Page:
The Arts Council of Ladysmith and District hopes a grant can help to get the art gallery back to its old venue. (Tyler Hay photo)

The Arts Council of Ladysmith and District hopes a grant can help to get the art gallery back to its old venue. (Tyler Hay photo)

Ladysmith Arts Council hopes a provincial grant can help get the art gallery back into its old venue

Grant could provide up to $250,000 for renovations of the Ladysmith Machine Shop

The Arts Council of Ladysmith and District has an opportunity to apply for a BC Arts Council grant, which could help the Waterfront Art Gallery return to its old venue at the Ladysmith Machine Shop. It requested a letter of support from the Town of Ladysmith, which was discussed at council’s Nov. 30 special meeting.

The grant could provide up to $250,000 for renovations of the old building. There is $4 million in the provincial fund to be distributed to arts organizations and the deadline to apply is Jan. 14. After discussing the letter, town council referred the issue back to staff to gather more information on the proposed project and grant application.

“We are disappointed of course because we feel uncertain about our future,” said Kathy Holmes, president of the arts council. “At this point, the arts council is going to be looking at all sort of avenues to find a home — wherever that is, permanently or temporarily.”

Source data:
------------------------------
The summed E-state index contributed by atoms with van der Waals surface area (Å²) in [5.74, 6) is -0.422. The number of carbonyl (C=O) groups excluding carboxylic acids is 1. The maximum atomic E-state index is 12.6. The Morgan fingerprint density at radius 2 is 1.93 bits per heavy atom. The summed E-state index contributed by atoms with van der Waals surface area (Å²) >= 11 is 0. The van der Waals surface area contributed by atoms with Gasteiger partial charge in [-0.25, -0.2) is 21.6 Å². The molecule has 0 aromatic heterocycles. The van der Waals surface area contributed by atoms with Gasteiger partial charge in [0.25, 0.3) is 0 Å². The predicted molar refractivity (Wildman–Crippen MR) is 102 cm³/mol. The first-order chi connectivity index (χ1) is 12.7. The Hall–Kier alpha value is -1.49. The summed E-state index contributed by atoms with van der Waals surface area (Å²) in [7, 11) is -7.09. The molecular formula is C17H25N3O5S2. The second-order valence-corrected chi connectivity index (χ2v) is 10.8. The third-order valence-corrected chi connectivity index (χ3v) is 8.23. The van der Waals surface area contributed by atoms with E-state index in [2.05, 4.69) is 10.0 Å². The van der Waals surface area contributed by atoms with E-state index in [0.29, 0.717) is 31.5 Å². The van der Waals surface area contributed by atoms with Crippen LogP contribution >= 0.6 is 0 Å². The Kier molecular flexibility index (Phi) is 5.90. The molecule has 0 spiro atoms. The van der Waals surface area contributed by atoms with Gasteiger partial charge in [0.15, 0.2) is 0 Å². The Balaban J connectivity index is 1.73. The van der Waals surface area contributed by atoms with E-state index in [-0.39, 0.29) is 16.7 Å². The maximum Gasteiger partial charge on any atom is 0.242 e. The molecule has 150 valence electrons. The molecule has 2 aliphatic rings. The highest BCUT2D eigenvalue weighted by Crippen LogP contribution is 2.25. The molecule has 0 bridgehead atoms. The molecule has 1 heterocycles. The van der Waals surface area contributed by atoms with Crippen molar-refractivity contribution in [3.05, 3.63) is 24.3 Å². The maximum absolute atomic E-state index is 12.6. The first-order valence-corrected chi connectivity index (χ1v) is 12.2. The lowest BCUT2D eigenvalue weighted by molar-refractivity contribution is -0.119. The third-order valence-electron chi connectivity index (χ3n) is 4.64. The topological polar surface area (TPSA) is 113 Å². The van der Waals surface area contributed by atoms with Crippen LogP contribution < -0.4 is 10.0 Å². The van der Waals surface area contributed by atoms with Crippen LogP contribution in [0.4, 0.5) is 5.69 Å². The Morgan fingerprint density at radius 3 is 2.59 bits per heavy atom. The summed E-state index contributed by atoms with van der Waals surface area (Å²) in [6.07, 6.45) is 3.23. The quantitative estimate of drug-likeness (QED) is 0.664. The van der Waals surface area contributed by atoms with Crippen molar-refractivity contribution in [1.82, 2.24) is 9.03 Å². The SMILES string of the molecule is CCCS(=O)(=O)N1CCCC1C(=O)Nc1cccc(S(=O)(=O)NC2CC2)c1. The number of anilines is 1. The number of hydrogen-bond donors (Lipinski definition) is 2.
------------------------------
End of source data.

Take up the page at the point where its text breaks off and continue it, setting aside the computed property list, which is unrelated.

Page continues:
The grant application requires a detailed outline of the proposed project, with milestones and a timeline and it is required to have a completion date before the end of 2024.

Mayor Stone said the town would likely not hear back about the grant application within a year and it would take another year or two for design and construction work. “I am fully supportive of the concept of this — I just don’t see in my most optimistic viewpoint that we could find it as a reality between now and the end of 2024,” he said.

Coun. Duck Paterson said the town does not yet know when tenants will be able to return to the Machine Shop or where the funds to renovate it will come from — the grant, if successful, would only provide a portion. He questioned whether the town has the staff time and resources to help the arts council complete the application.

“We definitely have the staff to look after some of this. We do have a lot of this information we have compiled over the years through the Machine Shop project,” said Chris Barfoot, director of parks, recreation and culture. He added the town has cost estimates, but they are from 2018–19 and would have to be updated.

In order to find ways to plan a phased approach for the project, he said staff would have to go back and work with consultants. “We know that there is a price to complete the entire project. It would be a matter of how do we achieve a phased approach and what type of services and utilities need to be addressed to do that.”

Coun. Marsh Stevens supported sending the item back to staff to get more details to consider at the next council meeting. “I love that they are taking initiative as a community group to do this but I want them to be successful,” he said.

Paterson suggested the town give a letter of support for a separate part of the grant, which could provide $25,000 to assist with planning and consultation. “I know that’s not what they want, but I think it would be easier for us to accept,” he said.

The arts council will provide an annual presentation to council on Dec. 7 to update the town on its operations.

ALSO READ: Arts Council of Ladysmith leads Island-wide arts impact study


 

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editor@ladysmithchronicle.com

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